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But I'm a Cheerleader: an LGBT cult classic
By Erin Lewis (they/them)


Image: But I'm a Cheerleader (1999)

There may be a subsection of filmmakers who do not think lesbians existed after 1900. Whilst the rise of queer cinema has allowed for voices of different backgrounds to highlight their experiences - there seems to be a gap in lesbian cinema. Whilst queer men and trans people have films centred in both the historical and the present it seems that with the exception of Booksmart (2019) that almost all films featuring lesbians are set in a time before the lightbulb was invented.

However, when this appears to be the case it feels important to highlight a film that is able to centre present day lesbian relationships whilst being hilarious and making interesting commentary on heteronormativity and LGBT identities. It also features RuPaul’s line “I myself was once a gay” said with an earnestness that should have won him an Oscar.

But I’m a Cheerleader (1999) follows Megan (Natasha Lyonne) who is unknowingly ousted from her conservative American family for being a lesbian. I say unknowingly because Megan believes that her behaviours, having exclusively pictures of girls in her locker, not really liking her boyfriend and being vegetarian, are all entirely normal. It’s only when her family sends her to True Directions, a religious conversion therapy camp, that she begins to bond with other queer people and understand who she is more.

Unlike more recent films like Boy Erased (2018) and The Miseducation of Cameron Post (2018), True Directions is never treated with any seriousness. Each element of it is played to the extremes to show the farcical nature of the gender roles assigned to these characters and the conversion camp itself. All the characters spend their time at True Directions in either fluorescent pink or blue as they are made to spend time fixing cars or hoovering floors with equipment that intentionally looks like they’re made from plasticine. When the group are told to talk about their ‘root’ that ‘made’ them LGBT each person lists preposterous things like “my mother got married in pants [sic]”, “I was born in France” and “Traumatic breasts”. There is also the fact that True Directions is run by Raging Bull star Cathy Moriarty who exudes the energy of a malicious Stepford wife and RuPaul who, even in the late 1990, was seen as an LGBT icon - a status likely cemented by his performance in this film.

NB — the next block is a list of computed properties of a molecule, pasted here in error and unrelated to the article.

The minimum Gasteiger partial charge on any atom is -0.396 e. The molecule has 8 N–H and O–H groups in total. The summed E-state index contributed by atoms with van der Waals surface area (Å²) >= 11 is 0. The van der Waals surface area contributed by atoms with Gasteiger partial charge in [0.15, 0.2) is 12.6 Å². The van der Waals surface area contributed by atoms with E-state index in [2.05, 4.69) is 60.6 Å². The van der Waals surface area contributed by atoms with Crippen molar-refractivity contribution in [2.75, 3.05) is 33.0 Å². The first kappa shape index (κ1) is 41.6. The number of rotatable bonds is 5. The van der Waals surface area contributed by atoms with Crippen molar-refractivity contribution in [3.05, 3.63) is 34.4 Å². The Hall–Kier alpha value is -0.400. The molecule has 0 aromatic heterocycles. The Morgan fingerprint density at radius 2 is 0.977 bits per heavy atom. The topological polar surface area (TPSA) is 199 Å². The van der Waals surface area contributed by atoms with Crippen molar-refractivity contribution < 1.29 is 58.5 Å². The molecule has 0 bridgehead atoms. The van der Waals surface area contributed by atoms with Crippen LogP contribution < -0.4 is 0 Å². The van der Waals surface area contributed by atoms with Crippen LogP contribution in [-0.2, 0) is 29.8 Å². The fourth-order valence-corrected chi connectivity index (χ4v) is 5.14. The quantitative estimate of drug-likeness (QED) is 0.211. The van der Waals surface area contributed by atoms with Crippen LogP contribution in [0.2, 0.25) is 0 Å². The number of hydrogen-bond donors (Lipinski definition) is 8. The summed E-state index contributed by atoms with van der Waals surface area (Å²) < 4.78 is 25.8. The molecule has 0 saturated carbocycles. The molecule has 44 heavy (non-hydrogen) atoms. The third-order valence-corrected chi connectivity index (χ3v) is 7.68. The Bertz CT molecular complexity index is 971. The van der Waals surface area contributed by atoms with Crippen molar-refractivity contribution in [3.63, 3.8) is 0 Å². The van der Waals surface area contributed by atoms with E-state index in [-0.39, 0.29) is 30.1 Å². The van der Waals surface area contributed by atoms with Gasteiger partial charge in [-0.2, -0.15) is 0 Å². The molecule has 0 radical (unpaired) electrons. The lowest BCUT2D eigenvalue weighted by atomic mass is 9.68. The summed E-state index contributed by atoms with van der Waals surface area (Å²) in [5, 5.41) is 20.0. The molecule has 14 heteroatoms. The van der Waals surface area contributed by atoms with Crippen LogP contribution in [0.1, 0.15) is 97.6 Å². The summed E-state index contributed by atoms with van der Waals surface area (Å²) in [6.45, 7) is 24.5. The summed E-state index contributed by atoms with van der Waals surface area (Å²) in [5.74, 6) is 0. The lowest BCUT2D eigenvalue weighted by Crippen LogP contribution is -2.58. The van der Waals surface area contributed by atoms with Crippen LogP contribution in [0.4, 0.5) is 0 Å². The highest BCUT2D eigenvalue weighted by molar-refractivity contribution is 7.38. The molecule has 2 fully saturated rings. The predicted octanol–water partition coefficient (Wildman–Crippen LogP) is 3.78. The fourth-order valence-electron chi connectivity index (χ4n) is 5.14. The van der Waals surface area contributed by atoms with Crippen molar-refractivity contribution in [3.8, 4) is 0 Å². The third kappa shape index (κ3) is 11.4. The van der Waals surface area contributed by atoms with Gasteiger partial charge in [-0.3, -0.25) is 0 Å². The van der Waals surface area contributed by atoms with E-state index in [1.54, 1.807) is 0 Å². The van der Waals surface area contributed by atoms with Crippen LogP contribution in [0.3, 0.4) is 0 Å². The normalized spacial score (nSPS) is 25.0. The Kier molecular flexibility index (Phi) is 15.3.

Once Megan has found her root, which is “seeing Mom kind of being the Dad” when her father became unemployed, she begins to become more integrated with the other members of the camp. Some of the memorable characters, like Sinead, a goth lesbian, and Dolph, a gay varsity wrestler with nineties style gelled hair, only have brief interactions with Megan compared to the others in the group that she grows close to. In particular she develops a close relationship with Graham (Clea DuVall), a rebellious lesbian who was sent away after being caught with another girl. Whilst she seems to be resistant to the programme, rolling her eyes at most things and dragging other people to the local gay bar, she never takes it to the point where she leaves because, like everyone else, she is trapped there.

The connection that blossoms between Graham and Megan is sweet to watch, especially when it becomes more of a key factor later on in the film, but it never feels as though it exists in a vacuum. Both of them are constantly aware of what their relationship means and what will happen to them if they are caught.

There are films that seek to explore lesbian relationships and experiences in contemporary settings, most recently the film Bottoms (2023) which follows two queer girls who start a fight club in order to get closer to their crushes and Tár (2022) which explores the demise of a renowned female conductor partially due to her inappropriate behaviour with younger, female musicians.

But there is still something special about But I’m a Cheerleader: the kindness and depth it affords to all its characters, how witty and intelligent the commentary is and how aesthetically pleasing it is.

Upon it’s initial release, several comparisons were made to the work of cult filmmaker John Waters who’s bright, counter- culture films, including one where a drag queen eats dog excrement, brought him to prominence in the 1970s. Instead, But I’m a Cheerleader is earnest and heartfelt, presenting holistic views of its characters and treating them empathetically whilst never holding back from making jokes about the world in which these characters inhabit.

Published Online: 02/10/2023

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